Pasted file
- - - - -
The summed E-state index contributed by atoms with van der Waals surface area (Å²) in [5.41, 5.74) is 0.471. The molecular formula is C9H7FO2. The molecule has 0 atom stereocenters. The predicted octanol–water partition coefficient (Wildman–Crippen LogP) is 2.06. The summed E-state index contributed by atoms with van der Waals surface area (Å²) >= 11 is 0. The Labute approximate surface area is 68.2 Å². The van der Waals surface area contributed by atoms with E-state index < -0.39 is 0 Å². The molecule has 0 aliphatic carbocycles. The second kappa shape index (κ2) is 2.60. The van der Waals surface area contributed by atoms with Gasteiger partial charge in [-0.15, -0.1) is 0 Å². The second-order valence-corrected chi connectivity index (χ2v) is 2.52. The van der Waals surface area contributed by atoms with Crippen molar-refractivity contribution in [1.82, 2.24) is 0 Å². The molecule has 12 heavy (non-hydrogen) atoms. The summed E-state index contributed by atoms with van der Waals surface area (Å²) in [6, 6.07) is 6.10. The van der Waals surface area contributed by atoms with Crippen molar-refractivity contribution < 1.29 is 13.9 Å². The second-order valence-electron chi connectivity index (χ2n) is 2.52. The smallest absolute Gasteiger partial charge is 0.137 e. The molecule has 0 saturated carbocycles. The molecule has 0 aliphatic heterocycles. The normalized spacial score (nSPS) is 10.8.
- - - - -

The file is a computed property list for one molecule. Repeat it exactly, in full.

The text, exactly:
The summed E-state index contributed by atoms with van der Waals surface area (Å²) in [5.41, 5.74) is 0.471. The molecular formula is C9H7FO2. The molecule has 0 atom stereocenters. The predicted octanol–water partition coefficient (Wildman–Crippen LogP) is 2.06. The summed E-state index contributed by atoms with van der Waals surface area (Å²) >= 11 is 0. The Labute approximate surface area is 68.2 Å². The van der Waals surface area contributed by atoms with E-state index < -0.39 is 0 Å². The molecule has 0 aliphatic carbocycles. The second kappa shape index (κ2) is 2.60. The van der Waals surface area contributed by atoms with Gasteiger partial charge in [-0.15, -0.1) is 0 Å². The second-order valence-corrected chi connectivity index (χ2v) is 2.52. The van der Waals surface area contributed by atoms with Crippen molar-refractivity contribution in [1.82, 2.24) is 0 Å². The molecule has 12 heavy (non-hydrogen) atoms. The summed E-state index contributed by atoms with van der Waals surface area (Å²) in [6, 6.07) is 6.10. The van der Waals surface area contributed by atoms with Crippen molar-refractivity contribution < 1.29 is 13.9 Å². The second-order valence-electron chi connectivity index (χ2n) is 2.52. The smallest absolute Gasteiger partial charge is 0.137 e. The molecule has 0 saturated carbocycles. The molecule has 0 aliphatic heterocycles. The normalized spacial score (nSPS) is 10.8.